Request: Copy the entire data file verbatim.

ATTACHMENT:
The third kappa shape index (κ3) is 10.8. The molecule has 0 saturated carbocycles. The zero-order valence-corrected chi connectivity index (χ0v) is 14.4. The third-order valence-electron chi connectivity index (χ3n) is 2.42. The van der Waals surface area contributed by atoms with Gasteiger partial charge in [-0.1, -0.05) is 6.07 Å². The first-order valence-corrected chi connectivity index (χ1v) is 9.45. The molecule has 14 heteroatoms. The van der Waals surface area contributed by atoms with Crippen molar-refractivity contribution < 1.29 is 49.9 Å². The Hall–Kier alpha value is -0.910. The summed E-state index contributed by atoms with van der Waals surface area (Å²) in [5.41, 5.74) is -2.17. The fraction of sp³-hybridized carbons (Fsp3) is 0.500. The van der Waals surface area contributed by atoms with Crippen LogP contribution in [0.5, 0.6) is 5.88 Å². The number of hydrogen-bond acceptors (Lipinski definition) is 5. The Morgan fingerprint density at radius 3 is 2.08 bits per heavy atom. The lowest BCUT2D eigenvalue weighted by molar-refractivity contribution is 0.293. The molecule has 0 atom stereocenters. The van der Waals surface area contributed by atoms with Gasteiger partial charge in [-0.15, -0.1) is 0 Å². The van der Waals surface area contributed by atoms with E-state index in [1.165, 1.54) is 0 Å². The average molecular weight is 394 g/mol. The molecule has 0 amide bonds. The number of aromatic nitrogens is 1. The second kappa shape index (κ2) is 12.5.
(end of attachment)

The third kappa shape index (κ3) is 10.8. The molecule has 0 saturated carbocycles. The zero-order valence-corrected chi connectivity index (χ0v) is 14.4. The third-order valence-electron chi connectivity index (χ3n) is 2.42. The van der Waals surface area contributed by atoms with Gasteiger partial charge in [-0.1, -0.05) is 6.07 Å². The first-order valence-corrected chi connectivity index (χ1v) is 9.45. The molecule has 14 heteroatoms. The van der Waals surface area contributed by atoms with Crippen molar-refractivity contribution < 1.29 is 49.9 Å². The Hall–Kier alpha value is -0.910. The summed E-state index contributed by atoms with van der Waals surface area (Å²) in [5.41, 5.74) is -2.17. The fraction of sp³-hybridized carbons (Fsp3) is 0.500. The van der Waals surface area contributed by atoms with Crippen LogP contribution in [0.5, 0.6) is 5.88 Å². The number of hydrogen-bond acceptors (Lipinski definition) is 5. The Morgan fingerprint density at radius 3 is 2.08 bits per heavy atom. The lowest BCUT2D eigenvalue weighted by molar-refractivity contribution is 0.293. The molecule has 0 atom stereocenters. The van der Waals surface area contributed by atoms with Gasteiger partial charge in [-0.15, -0.1) is 0 Å². The van der Waals surface area contributed by atoms with E-state index in [1.165, 1.54) is 0 Å². The average molecular weight is 394 g/mol. The molecule has 0 amide bonds. The number of aromatic nitrogens is 1. The second kappa shape index (κ2) is 12.5.